by A. R. Mwaheleje, ministry of Tourism, Natural Resources and Environment, Tanzania.
SPEECH BY THE HON. JUMA H. OMAR. (MP) MINISTER FOR TOURISM, NATURAL RESOURCES AND ENVIRONMENT AT THE REGIONAL EXPERT CONSULTATIVE MEETING ON NON-WOOD FOREST PRODUCTS ARUSHA, TANZANIA - 18 OCTOBER, 1993
Ladies and Gentlemen
Please allow me in opening this Consultative meeting to express to you in my name and on behalf of the Government and people of Tanzania our feelings of pride and honour for the choice of Tanzania as host to the first Regional Expert Consultative Meeting on non-wood forest product.
On this occassion I would like to extend my sincere thanks to the Commonwealth Secretariat for calling upon us to host this important event.
I would also like to welcome our honoured guests. I wish all a pleasant stay among us and success in your work.
Our country has a lot to offer and as you may well know, Tanzania is endowed with some of the most beautiful national parks in the world to be found not far from Arusha. It is my hope that you will manage to snatch a few moments of your busy schedule and utilize this chance to visit such places as the world famous Ngorongoro Crater, Serengeti and Lake Manyara National Parks just to mention a few.
I am informed that in this Consultative Meeting of Experts on non-wood forest products, you are going to deliberate on the current status of production and utilisation of non wood forest products in your respective countries through information and statistical data gathering; review the need for improvement in the areas of collecting, processing and marketing of these products and also examine the issue of economic dimensions of non-wood forest products as well as proposing development interventions for national level action through regional project profiles.
Your gathering here today has come at the most opportune time when the conservation and sustainable use of forests for environmental and biodiversity protection are the key issues in the wake of the Agenda 21 deliberated in Rio de Janeiro, Brazil last year.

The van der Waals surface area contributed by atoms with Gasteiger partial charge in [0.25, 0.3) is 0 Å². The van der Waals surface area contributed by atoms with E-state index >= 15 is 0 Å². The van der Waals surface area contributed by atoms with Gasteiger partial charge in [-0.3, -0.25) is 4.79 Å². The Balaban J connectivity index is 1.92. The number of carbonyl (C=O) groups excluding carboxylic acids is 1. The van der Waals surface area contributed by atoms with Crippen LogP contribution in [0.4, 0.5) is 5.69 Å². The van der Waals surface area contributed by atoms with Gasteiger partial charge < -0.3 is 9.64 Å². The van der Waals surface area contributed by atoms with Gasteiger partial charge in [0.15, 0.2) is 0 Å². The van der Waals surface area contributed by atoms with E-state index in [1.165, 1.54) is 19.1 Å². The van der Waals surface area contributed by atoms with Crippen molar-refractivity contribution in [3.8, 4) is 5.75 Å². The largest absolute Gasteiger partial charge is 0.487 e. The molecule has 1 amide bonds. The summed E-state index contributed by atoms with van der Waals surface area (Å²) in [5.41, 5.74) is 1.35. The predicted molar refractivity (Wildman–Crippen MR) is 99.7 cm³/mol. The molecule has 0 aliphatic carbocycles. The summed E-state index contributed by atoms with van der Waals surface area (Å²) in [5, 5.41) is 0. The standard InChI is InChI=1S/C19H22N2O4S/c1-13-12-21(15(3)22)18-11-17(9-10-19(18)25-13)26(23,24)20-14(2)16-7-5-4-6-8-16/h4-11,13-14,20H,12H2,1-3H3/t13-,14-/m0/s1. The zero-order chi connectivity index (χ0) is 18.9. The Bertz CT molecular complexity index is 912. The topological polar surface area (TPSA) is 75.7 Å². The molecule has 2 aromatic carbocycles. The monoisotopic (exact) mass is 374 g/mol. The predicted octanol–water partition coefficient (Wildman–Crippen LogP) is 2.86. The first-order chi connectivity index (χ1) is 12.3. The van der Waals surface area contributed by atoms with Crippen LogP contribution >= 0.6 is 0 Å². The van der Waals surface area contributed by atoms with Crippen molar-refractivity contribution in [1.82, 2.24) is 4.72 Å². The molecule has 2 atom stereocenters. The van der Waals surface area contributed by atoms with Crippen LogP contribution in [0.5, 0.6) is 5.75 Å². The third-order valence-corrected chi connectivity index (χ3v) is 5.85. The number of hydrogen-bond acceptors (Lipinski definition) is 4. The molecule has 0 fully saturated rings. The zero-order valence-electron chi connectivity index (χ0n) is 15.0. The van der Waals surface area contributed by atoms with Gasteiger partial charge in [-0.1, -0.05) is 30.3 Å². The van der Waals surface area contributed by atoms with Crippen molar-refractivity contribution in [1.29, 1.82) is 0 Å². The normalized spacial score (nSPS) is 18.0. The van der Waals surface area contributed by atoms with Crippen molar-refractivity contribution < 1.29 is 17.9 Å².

As we are all aware, forests supply not only timber, poles and fuelwood, but also an extensive range of goods for food, fodder, medicine and industry, collectively termed as non-wood forest products.
Non-wood forest products comprising of vegetal, faunal and forestry services have been important among our rural population living in and around the forest areas, who have depended to great extent on a large variety of forest products for their subsistence. The harvesting, processing and trade of these products constitute basic activities providing the goods and cash required for the welfare of millions of rural people, including improved food security and better nutrition increased income and job opportunities as well as increased market opportunities for new products.
While we recognise the potential and advantages of the Non-wood products, however, deforestation and degradation of forests, due to unsustainable timber harvesting, wild bush fires, over grazing, shifting cultivation, increasing population among other reasons have aggravated the situation of rural people living in or near the forest and impaired the sustainable supply of these products. Consequent to this there has been reduction of income and employment opportunities in the rural areas.
Ladies and Gentlemen,